A portrait can be more than just the likeness of a person. In the 17th century, portraits were meant to convey a sitter’s status and wealth, values and attitudes, as well as taste and character.
How do we know who painted a work of art from the past? Or who the sitter is in a portrait? Or if a work has been damaged, or part of it has been lost?
In the 17th century the Netherlands profited from global trade. For the first time, an urban middle class dominated the country ’s economy and culture. Rich merchants acquired paintings of themselves, their families, their homes, their cities and their land to celebrate this new- found wealth and power.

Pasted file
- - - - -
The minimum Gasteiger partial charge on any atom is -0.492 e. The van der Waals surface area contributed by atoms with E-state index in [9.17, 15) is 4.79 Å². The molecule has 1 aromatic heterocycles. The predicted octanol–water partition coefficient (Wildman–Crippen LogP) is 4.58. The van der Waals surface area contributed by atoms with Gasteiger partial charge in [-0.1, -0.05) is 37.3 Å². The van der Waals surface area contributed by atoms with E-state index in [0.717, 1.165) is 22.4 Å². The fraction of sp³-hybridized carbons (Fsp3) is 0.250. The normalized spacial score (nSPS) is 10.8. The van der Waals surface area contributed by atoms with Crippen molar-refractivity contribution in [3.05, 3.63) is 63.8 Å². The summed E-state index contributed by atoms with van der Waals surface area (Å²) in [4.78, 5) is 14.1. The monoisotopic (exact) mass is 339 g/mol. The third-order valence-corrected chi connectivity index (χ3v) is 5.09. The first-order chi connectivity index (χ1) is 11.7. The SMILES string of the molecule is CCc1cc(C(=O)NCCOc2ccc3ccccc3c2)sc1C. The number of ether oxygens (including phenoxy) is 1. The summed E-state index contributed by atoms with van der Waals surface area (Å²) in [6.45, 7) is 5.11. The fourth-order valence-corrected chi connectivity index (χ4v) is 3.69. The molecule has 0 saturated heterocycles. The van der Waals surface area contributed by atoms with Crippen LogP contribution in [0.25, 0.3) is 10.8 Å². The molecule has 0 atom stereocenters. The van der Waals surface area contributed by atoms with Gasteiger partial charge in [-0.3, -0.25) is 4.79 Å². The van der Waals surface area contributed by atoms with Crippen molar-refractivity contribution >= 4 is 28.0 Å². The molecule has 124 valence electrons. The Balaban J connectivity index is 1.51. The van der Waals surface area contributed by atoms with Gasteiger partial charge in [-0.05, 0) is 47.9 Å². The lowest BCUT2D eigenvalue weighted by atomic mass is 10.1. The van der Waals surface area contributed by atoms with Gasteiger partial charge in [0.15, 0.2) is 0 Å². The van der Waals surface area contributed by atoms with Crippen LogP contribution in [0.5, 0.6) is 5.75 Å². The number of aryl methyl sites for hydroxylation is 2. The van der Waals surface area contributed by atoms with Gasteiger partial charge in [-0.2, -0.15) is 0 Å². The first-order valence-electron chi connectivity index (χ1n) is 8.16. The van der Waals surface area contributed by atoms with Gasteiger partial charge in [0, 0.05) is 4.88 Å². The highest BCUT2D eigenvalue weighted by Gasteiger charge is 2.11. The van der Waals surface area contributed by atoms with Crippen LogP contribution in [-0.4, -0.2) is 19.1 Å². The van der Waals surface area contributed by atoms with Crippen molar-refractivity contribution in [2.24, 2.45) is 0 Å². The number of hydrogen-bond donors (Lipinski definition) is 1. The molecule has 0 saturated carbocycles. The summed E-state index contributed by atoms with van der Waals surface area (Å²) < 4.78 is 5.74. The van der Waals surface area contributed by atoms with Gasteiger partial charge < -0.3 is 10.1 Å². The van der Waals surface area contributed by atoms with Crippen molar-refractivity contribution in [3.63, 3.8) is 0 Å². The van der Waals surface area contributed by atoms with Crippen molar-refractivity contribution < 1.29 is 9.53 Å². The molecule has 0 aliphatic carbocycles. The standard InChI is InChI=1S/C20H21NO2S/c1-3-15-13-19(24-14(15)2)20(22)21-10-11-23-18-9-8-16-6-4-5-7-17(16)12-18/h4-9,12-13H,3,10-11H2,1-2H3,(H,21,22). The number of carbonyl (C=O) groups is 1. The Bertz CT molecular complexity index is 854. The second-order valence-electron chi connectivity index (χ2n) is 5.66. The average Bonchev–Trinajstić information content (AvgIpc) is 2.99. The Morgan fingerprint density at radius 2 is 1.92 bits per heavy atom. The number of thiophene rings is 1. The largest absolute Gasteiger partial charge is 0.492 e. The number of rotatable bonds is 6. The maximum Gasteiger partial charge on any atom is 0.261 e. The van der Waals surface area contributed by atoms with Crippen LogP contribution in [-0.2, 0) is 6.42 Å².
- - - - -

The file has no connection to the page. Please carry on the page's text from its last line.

Isaak Massa ( 1586–1643) was a self-made businessman, diplomat, map-maker and author from the Netherlands. Massa commissioned three portraits from Frans Hals, who was a close friend. One of these portraits included Massa’s new wife, Beatrix van der Laen.
Could this young girl of four already be engaged? Her ring, the little statue (symbol of fertility), the carnations, the fan and the peacock (symbol of Juno, goddess of child- birth) all refer to love and marriage.
This exhibition examines the Indian Church as a symbol for the rapid encroachment of Western modernity on First Nations.
This exhibition explores the evolution of the print and drawing collection through the personalities, artworks and stories that make it unique.
Through this selection of images, you will encounter a typical travel album of its day, at a particular moment of cultural upheaval and exchange.
This exhibition explores a personal travel album, which charts a trip through several European cities during the spring and summer of 1936.